In typography, letter-spacing, also called tracking, refers to the amount of space between a group of letters to affect density in a line or block of text. Tracking is the adjustment of space for groups of letters and entire blocks of text. Use tracking to change the overall appearance and readability of the text, making it more open and airy or more dense.
Letter-spacing can be confused with kerning. Letter-spacing refers to the overall spacing of a word or block of text affecting its overall density and texture. Kerning is a term applied specifically to the adjustment of spacing of two particular characters to correct visually uneven spacing.
Tracking often changes line endings and shortens lines of text. Tracking can be further adjusted on individual lines or words to improve hyphenation and line endings.
Tracking should not replace careful copyfitting. Use tracking adjustments carefully and avoid extreme changes in the tracking (loose or normal tracking following by a line or two of very tight tracking) within the same paragraph or adjacent paragraphs.
Kerning and tracking are two related and frequently confused typographical terms. Both refer to the adjustment of space between characters of type.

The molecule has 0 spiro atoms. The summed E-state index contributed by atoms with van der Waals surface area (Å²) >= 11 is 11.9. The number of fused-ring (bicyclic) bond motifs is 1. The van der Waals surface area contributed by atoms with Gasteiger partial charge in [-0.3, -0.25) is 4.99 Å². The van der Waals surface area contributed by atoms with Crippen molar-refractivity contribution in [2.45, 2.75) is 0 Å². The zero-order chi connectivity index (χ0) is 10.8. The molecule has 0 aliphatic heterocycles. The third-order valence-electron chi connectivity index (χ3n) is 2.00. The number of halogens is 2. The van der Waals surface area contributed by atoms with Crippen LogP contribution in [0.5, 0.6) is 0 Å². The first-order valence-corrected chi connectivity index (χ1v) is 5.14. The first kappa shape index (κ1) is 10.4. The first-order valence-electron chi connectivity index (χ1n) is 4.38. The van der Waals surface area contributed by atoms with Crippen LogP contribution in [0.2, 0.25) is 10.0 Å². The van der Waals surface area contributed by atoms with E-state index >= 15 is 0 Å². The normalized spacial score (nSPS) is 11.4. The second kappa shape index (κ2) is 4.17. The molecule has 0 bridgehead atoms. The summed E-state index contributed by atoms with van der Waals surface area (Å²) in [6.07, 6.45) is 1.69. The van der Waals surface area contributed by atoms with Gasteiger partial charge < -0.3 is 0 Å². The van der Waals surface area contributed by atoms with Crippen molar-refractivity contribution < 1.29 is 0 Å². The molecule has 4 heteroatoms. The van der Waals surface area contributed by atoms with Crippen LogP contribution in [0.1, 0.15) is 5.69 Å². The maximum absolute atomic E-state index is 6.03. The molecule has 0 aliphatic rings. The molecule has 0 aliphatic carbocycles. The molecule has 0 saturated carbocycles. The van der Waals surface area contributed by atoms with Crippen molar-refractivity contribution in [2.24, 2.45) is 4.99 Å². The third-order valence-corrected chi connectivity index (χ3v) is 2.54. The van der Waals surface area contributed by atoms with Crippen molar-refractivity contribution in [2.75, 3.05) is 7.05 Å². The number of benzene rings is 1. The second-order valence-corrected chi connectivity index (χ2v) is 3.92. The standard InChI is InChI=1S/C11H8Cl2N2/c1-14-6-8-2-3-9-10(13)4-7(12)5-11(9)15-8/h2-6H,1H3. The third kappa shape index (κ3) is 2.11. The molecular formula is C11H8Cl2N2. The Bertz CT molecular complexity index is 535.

Kerning is Selective Letterspacing
Kerning is the adjustment of space between pairs of letters. Some pairs of letters create awkward spaces. Kerning adds or subtracts space between letters to create more visually appealing and readable text.
Creative Letterspacing with Kerning and Tracking
Kerning and tracking can also be applied to text to create special text effects for headlines, subheads, newsletter nameplates, and logos.
Exaggerated tracking can produce an effective and eye-catching title. Extreme kerning or over-kerning creates special effects with tightly spaced or overlapping characters, perhaps for a newsletter nameplate.
Here is a great little write-up on the basics of spacing and another on kerning.